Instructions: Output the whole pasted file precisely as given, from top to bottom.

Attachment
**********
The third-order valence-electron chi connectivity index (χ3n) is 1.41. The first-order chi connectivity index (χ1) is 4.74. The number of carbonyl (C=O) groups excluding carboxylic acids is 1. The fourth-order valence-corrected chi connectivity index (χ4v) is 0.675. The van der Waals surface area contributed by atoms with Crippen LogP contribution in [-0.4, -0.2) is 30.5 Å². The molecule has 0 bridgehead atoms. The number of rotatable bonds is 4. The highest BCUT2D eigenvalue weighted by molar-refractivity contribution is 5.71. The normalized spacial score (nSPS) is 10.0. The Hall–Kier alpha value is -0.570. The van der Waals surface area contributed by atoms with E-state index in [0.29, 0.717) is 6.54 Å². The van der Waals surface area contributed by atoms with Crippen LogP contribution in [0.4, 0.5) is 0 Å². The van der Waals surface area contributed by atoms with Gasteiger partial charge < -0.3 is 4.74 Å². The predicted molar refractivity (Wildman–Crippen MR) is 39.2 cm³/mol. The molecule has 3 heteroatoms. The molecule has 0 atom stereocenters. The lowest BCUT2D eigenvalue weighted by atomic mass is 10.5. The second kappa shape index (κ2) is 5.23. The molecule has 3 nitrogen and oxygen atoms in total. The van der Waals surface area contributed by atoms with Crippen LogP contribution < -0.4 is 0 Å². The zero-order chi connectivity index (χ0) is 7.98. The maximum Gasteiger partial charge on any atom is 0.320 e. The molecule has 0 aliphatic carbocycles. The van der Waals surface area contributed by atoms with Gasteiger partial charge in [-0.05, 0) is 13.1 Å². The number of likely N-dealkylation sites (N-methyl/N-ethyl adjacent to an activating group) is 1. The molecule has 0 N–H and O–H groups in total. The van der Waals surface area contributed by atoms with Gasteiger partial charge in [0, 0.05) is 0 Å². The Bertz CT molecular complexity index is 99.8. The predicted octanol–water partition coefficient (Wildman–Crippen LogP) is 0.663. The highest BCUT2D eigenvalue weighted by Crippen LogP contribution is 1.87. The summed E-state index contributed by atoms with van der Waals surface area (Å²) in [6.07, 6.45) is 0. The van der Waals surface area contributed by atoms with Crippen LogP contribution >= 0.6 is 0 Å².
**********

The third-order valence-electron chi connectivity index (χ3n) is 1.41. The first-order chi connectivity index (χ1) is 4.74. The number of carbonyl (C=O) groups excluding carboxylic acids is 1. The fourth-order valence-corrected chi connectivity index (χ4v) is 0.675. The van der Waals surface area contributed by atoms with Crippen LogP contribution in [-0.4, -0.2) is 30.5 Å². The molecule has 0 bridgehead atoms. The number of rotatable bonds is 4. The highest BCUT2D eigenvalue weighted by molar-refractivity contribution is 5.71. The normalized spacial score (nSPS) is 10.0. The Hall–Kier alpha value is -0.570. The van der Waals surface area contributed by atoms with E-state index in [0.29, 0.717) is 6.54 Å². The van der Waals surface area contributed by atoms with Crippen LogP contribution in [0.4, 0.5) is 0 Å². The van der Waals surface area contributed by atoms with Gasteiger partial charge < -0.3 is 4.74 Å². The predicted molar refractivity (Wildman–Crippen MR) is 39.2 cm³/mol. The molecule has 3 heteroatoms. The molecule has 0 atom stereocenters. The lowest BCUT2D eigenvalue weighted by atomic mass is 10.5. The second kappa shape index (κ2) is 5.23. The molecule has 3 nitrogen and oxygen atoms in total. The van der Waals surface area contributed by atoms with Crippen LogP contribution < -0.4 is 0 Å². The zero-order chi connectivity index (χ0) is 7.98. The maximum Gasteiger partial charge on any atom is 0.320 e. The molecule has 0 aliphatic carbocycles. The van der Waals surface area contributed by atoms with Gasteiger partial charge in [-0.05, 0) is 13.1 Å². The number of likely N-dealkylation sites (N-methyl/N-ethyl adjacent to an activating group) is 1. The molecule has 0 N–H and O–H groups in total. The van der Waals surface area contributed by atoms with Gasteiger partial charge in [0, 0.05) is 0 Å². The Bertz CT molecular complexity index is 99.8. The predicted octanol–water partition coefficient (Wildman–Crippen LogP) is 0.663. The highest BCUT2D eigenvalue weighted by Crippen LogP contribution is 1.87. The summed E-state index contributed by atoms with van der Waals surface area (Å²) in [6.07, 6.45) is 0. The van der Waals surface area contributed by atoms with Crippen LogP contribution >= 0.6 is 0 Å².